Now, in this specific case, active stakeholders are certainly romanian and italian subjects who are aware and interested in the improvement of bilateral relationships because the present situation produces negative and undesired (also… undeserved) consequences on them.
    It is not difficult to identify many of these subjects, maybe not all of them, but I believe we can quickly have consensus on who they are.
    In order however to attract their interest and con..vince them to join forces in an alliance, we must follow a very quick envisioning process to shich they may relate to and then immediately engage them in defining together the specific objectives our organization wishes to pursue in a specific time frame.
    I am now assuming (and hoping) that ARRP and FERPI are ready to agree on mission (who we are and what we do) and vision (where we want to go) and maybe the best strategy to go from one to the other.
    Once we have defined specific objectives to be pursued by the alliance with the identified active stakeholders, we must then proceed to identify, objective by objective, the potential stakeholders, i.e. those subjects who, if they were appropriately made aware of those objectives, would probably be willing to migrate -at least on a single objective and maybe more than one- to the active stakeholder role.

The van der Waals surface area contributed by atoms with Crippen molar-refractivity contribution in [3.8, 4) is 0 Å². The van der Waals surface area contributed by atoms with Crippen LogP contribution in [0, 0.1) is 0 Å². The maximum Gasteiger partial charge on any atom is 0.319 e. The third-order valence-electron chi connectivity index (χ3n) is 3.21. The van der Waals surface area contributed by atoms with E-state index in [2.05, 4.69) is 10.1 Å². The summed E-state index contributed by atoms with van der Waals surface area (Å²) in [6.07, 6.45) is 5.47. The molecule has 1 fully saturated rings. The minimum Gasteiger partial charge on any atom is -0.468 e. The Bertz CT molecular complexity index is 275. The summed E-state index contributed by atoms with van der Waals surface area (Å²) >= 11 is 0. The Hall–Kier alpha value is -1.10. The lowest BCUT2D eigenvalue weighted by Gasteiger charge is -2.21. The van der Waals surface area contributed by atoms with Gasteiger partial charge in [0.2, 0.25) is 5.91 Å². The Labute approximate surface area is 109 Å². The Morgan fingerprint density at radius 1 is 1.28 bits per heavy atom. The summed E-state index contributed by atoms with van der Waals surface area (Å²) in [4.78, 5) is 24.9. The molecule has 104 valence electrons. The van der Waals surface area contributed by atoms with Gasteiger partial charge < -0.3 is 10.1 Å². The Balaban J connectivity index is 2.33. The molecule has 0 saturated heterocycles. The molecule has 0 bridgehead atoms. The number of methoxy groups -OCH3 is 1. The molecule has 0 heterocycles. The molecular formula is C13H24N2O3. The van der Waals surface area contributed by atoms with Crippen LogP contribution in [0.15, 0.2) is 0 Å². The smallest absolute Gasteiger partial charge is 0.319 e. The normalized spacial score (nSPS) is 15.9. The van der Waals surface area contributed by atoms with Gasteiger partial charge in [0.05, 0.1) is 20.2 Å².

Sofar we will have only begun the process, and if we should agree, I will be more than happy to continue describing the successive steps.
    Heather, as yoou can see sofar we have not actively done any media communication (it would be a disaster if we raised expectations we are not sure we are ready to satisfy), but only engaged in direct relationships.
    Comments, suggestions, integrations, criticisms?

  9. Dear Toni,
    Your analysis happens to coincide with mine. I totally agree with your proposal for cooperation between the two associations. I will convey your ideas to my collegues and I shall keep you updated.
    I, sincerely, admire your initiative. I love people who care and also try doing somthing about it…

    Way to go!
    Dumitru Bortun
    President of ARRP

  10. Dear Toni,